Telefonica, a Spanish broadband and telecommunications provider with operations in Europe, North America and South America, is one of the largest mobile network providers in the world. What happened when the employees wanted to experiment with a new handset idea? Susana Jurado and Mario Olano, Innovation Managers at the company, have a detailed and instructive story to tell.
What would happen if your organization funded every single new product idea from any employee, no questions asked? This past year, Adobe did exactly that. Mark Randall, Chief Strategist, VP of Creativity, shares surprising lessons and tangible results from Adobe’s new Kickbox process–including details about how experimentation has transformed good staff into great innovators.
The US federal government is the country’s largest employer and does not have a reputation for moving quickly. But Todd Park, who served from 2012 to 2014 as United States Chief Technology Officer and Assistant to the President and is now a technology advisor to the administration in Silicon Valley, is bringing an entrepreneurial approach to government and continues to make real change. He and key U.S. technology leaders describe their most challenging projects and share advice for experimenting in large organizations.
You know that gathering customer feedback is critical to building a successful product or service. But how do you find potential customers to interview? And how do you ensure that your limited time with them will lead to meaningful insights that help you reach product/market fit? Intercom founder Des Traynor explains how to find the right customers, ask the right questions, and avoid common mistakes.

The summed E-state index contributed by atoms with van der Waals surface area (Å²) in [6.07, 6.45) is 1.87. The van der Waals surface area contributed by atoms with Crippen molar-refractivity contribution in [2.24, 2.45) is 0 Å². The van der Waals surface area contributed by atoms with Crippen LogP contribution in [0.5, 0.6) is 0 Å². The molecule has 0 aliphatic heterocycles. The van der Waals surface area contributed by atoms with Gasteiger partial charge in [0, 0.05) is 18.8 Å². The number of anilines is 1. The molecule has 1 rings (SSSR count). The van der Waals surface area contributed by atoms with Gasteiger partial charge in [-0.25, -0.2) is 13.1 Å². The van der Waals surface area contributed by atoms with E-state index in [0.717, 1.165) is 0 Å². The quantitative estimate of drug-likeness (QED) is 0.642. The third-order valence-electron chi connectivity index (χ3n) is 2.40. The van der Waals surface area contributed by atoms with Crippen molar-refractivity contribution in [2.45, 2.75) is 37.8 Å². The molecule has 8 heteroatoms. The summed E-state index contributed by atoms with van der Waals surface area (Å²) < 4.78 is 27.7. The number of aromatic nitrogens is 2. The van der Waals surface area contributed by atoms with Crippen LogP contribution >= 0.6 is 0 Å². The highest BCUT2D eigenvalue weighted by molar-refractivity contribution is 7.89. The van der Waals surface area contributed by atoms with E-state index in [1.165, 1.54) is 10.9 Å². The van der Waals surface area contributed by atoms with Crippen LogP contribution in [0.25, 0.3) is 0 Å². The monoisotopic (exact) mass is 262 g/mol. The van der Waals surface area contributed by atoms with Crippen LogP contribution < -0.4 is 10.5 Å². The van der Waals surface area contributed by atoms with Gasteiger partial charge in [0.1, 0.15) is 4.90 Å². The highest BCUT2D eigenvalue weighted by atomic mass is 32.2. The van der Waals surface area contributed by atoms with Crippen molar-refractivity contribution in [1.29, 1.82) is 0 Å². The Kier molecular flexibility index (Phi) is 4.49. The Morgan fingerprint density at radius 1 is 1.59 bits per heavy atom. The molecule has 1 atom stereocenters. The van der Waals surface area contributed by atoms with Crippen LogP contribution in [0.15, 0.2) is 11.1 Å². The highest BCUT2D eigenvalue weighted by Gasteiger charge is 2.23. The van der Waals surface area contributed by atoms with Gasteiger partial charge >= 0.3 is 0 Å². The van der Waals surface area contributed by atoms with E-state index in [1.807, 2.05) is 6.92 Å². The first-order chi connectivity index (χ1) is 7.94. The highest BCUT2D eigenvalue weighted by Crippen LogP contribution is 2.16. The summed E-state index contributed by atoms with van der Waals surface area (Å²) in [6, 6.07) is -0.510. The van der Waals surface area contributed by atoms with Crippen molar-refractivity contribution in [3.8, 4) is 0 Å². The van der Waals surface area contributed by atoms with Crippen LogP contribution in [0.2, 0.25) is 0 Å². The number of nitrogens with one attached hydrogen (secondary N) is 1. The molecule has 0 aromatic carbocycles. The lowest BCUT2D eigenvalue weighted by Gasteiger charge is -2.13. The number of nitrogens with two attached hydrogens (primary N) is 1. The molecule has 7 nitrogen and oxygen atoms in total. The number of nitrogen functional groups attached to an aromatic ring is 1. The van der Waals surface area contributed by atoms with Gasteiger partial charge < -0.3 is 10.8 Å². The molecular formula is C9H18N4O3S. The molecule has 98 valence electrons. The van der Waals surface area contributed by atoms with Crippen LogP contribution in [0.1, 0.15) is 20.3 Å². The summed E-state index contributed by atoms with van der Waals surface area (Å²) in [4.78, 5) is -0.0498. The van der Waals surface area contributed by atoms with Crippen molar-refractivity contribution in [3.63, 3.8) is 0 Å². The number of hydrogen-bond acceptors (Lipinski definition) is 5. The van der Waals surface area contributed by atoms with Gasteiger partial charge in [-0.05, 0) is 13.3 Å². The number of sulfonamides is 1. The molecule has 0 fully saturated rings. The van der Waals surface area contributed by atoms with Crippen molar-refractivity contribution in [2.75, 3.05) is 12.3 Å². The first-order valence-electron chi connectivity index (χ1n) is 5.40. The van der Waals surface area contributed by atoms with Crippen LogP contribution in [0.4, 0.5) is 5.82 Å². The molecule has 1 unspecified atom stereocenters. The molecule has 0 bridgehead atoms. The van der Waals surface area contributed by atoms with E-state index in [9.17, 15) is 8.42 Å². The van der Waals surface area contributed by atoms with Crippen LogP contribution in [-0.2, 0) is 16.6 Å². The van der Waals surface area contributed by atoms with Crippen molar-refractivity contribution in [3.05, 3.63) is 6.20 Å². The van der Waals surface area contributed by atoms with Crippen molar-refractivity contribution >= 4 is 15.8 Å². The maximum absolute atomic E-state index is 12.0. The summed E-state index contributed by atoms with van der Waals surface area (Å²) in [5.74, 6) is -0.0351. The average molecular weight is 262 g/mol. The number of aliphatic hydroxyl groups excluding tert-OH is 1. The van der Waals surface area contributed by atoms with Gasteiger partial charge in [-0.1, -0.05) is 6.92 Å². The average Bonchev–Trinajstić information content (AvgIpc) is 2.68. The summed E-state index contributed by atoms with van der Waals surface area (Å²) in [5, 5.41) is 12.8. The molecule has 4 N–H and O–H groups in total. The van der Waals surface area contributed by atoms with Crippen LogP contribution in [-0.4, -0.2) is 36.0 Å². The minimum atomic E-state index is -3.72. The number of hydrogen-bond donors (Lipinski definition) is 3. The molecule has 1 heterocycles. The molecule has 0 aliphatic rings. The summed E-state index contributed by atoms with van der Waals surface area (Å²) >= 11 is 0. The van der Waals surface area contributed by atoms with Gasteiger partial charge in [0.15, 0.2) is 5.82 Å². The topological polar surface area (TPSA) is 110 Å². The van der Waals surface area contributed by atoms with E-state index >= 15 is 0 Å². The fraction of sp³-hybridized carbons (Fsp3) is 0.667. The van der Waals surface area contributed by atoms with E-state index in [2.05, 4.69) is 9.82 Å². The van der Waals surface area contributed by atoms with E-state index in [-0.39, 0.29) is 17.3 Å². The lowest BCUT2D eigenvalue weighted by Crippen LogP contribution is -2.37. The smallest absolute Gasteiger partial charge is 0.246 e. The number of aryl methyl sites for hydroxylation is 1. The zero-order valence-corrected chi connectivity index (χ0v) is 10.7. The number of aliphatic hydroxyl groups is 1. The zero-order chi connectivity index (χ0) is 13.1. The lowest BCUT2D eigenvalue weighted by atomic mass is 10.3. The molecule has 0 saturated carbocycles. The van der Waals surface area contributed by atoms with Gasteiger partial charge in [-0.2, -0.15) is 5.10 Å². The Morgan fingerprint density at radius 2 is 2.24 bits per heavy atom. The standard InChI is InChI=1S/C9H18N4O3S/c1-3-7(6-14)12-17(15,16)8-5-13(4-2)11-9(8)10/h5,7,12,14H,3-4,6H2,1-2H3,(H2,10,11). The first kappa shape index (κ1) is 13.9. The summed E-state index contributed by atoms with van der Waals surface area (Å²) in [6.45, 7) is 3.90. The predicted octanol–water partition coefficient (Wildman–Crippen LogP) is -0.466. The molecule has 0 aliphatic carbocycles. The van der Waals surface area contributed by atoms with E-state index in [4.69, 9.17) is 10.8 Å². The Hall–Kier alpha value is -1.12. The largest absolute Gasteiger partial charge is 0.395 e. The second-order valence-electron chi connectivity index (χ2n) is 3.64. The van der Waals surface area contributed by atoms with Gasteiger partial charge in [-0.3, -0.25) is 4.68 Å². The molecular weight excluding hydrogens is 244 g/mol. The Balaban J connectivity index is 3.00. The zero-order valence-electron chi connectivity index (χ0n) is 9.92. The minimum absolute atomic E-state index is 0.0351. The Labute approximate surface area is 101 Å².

Top product managers must have great customer empathy–but too much of it can slow you down. On the one hand, you need empathy to understand your customers, so that you can build products that solve their problems. On the other hand, too much empathy can prevent you from releasing a product that doesn’t solve all of your customers’ needs at once. Lauren Gilchrist, Product Manager at Pivotal Labs, gives five tips for shipping less-than-perfect MVPs so that you can all learn from end users, fast.
How do successful companies grow? Bob Sutton, author of “Scaling Up Excellence: Getting to More Without Settling for Less,” has done deep research in start-ups, pharmaceuticals, airlines, retail, financial services, high-tech, education, non-profits, government, and healthcare, and he’ll talk with Eric Ries about what it takes to scale up quickly and effectively.
Hardware companies face particular challenges testing and iterating on their product ideas. It’s often cost-prohibitive to get an MVP in the hands of customers, and it can be seemingly impossible to ramp up production cycles. But you can push the boundaries of convention. Kevin Ellsworth, Product Manager at Cirris, explains how his team has built systems for consistent learning that have helped them release new products over a matter of months rather than years.
As an entrepreneur, you’ve probably found lawyers to be more a barrier to innovation than a boon. But by actively reframing their role, you can transform the legal function into an asset rather than a liability. Sean Butler, Senior Corporate Counsel at Cisco, explains how.
When you have long product cycles or you’re building big physical things–or both–you typically face significant risk, as a lot can go wrong between drawing board and customers. In theory, Lean Startup methods help you reduce that risk. But it’s not always obvious how you can apply them. Cory Nelson, Sr. Executive Product Manager at GE Distributed Power, talks with Eric Ries about how GE has used Lean Startup methods to develop a new diesel engine more quickly and with less risk than it had for similar products in the past.
MVPs are great–unless you’re building them to test assumptions that aren’t really mission-critical. In this hands-on session, Laura Klein, author of UX for Lean Startups and head of product development for Hint Health, breaks down the kinds of assumptions you should look for and a process for developing hypotheses that reveal your true barriers to growth.